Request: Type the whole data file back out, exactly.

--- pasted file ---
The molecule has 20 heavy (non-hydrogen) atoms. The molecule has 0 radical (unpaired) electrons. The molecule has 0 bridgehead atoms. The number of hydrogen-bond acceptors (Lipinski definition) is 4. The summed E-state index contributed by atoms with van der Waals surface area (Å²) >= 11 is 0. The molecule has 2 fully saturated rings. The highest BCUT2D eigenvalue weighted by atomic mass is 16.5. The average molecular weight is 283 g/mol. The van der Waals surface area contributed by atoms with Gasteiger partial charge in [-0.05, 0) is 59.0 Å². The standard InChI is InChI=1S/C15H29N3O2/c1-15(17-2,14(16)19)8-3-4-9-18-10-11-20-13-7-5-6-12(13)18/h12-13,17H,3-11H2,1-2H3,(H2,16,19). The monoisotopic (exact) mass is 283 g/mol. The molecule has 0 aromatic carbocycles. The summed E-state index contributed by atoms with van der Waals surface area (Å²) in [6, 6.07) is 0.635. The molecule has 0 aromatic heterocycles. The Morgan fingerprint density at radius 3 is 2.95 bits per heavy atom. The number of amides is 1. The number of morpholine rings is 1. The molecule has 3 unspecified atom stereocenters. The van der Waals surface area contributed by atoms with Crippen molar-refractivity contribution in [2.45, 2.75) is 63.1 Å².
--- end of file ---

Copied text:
The molecule has 20 heavy (non-hydrogen) atoms. The molecule has 0 radical (unpaired) electrons. The molecule has 0 bridgehead atoms. The number of hydrogen-bond acceptors (Lipinski definition) is 4. The summed E-state index contributed by atoms with van der Waals surface area (Å²) >= 11 is 0. The molecule has 2 fully saturated rings. The highest BCUT2D eigenvalue weighted by atomic mass is 16.5. The average molecular weight is 283 g/mol. The van der Waals surface area contributed by atoms with Gasteiger partial charge in [-0.05, 0) is 59.0 Å². The standard InChI is InChI=1S/C15H29N3O2/c1-15(17-2,14(16)19)8-3-4-9-18-10-11-20-13-7-5-6-12(13)18/h12-13,17H,3-11H2,1-2H3,(H2,16,19). The monoisotopic (exact) mass is 283 g/mol. The molecule has 0 aromatic carbocycles. The summed E-state index contributed by atoms with van der Waals surface area (Å²) in [6, 6.07) is 0.635. The molecule has 0 aromatic heterocycles. The Morgan fingerprint density at radius 3 is 2.95 bits per heavy atom. The number of amides is 1. The number of morpholine rings is 1. The molecule has 3 unspecified atom stereocenters. The van der Waals surface area contributed by atoms with Crippen molar-refractivity contribution in [2.45, 2.75) is 63.1 Å².